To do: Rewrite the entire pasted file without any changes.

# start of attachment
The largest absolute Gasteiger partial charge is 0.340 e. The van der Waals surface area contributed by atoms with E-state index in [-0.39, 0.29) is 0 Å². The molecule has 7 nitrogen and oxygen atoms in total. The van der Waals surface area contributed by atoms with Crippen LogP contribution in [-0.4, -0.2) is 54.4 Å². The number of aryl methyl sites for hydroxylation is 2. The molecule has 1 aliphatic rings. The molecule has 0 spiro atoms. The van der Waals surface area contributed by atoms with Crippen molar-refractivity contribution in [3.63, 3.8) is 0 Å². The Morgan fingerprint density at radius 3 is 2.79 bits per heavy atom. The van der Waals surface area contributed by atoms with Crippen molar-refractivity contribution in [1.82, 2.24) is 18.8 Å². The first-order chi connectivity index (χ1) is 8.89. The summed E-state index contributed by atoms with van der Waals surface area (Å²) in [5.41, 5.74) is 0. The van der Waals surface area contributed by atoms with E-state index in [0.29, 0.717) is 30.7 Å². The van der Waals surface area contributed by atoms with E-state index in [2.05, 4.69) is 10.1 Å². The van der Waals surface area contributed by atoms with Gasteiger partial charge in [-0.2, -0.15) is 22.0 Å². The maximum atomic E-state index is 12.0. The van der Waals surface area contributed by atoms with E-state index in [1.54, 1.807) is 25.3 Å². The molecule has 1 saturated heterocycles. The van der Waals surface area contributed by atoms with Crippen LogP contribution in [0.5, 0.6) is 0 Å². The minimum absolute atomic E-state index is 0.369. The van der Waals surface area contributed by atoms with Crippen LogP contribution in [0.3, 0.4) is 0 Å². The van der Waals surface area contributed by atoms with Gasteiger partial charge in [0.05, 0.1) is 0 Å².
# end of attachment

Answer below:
The largest absolute Gasteiger partial charge is 0.340 e. The van der Waals surface area contributed by atoms with E-state index in [-0.39, 0.29) is 0 Å². The molecule has 7 nitrogen and oxygen atoms in total. The van der Waals surface area contributed by atoms with Crippen LogP contribution in [-0.4, -0.2) is 54.4 Å². The number of aryl methyl sites for hydroxylation is 2. The molecule has 1 aliphatic rings. The molecule has 0 spiro atoms. The van der Waals surface area contributed by atoms with Crippen molar-refractivity contribution in [3.63, 3.8) is 0 Å². The Morgan fingerprint density at radius 3 is 2.79 bits per heavy atom. The van der Waals surface area contributed by atoms with Crippen molar-refractivity contribution in [1.82, 2.24) is 18.8 Å². The first-order chi connectivity index (χ1) is 8.89. The summed E-state index contributed by atoms with van der Waals surface area (Å²) in [5.41, 5.74) is 0. The van der Waals surface area contributed by atoms with E-state index in [0.29, 0.717) is 30.7 Å². The van der Waals surface area contributed by atoms with E-state index in [2.05, 4.69) is 10.1 Å². The van der Waals surface area contributed by atoms with Gasteiger partial charge in [-0.2, -0.15) is 22.0 Å². The maximum atomic E-state index is 12.0. The van der Waals surface area contributed by atoms with E-state index in [1.54, 1.807) is 25.3 Å². The molecule has 1 saturated heterocycles. The van der Waals surface area contributed by atoms with Crippen LogP contribution in [0.5, 0.6) is 0 Å². The minimum absolute atomic E-state index is 0.369. The van der Waals surface area contributed by atoms with Crippen LogP contribution in [0.3, 0.4) is 0 Å². The van der Waals surface area contributed by atoms with Gasteiger partial charge in [0.05, 0.1) is 0 Å².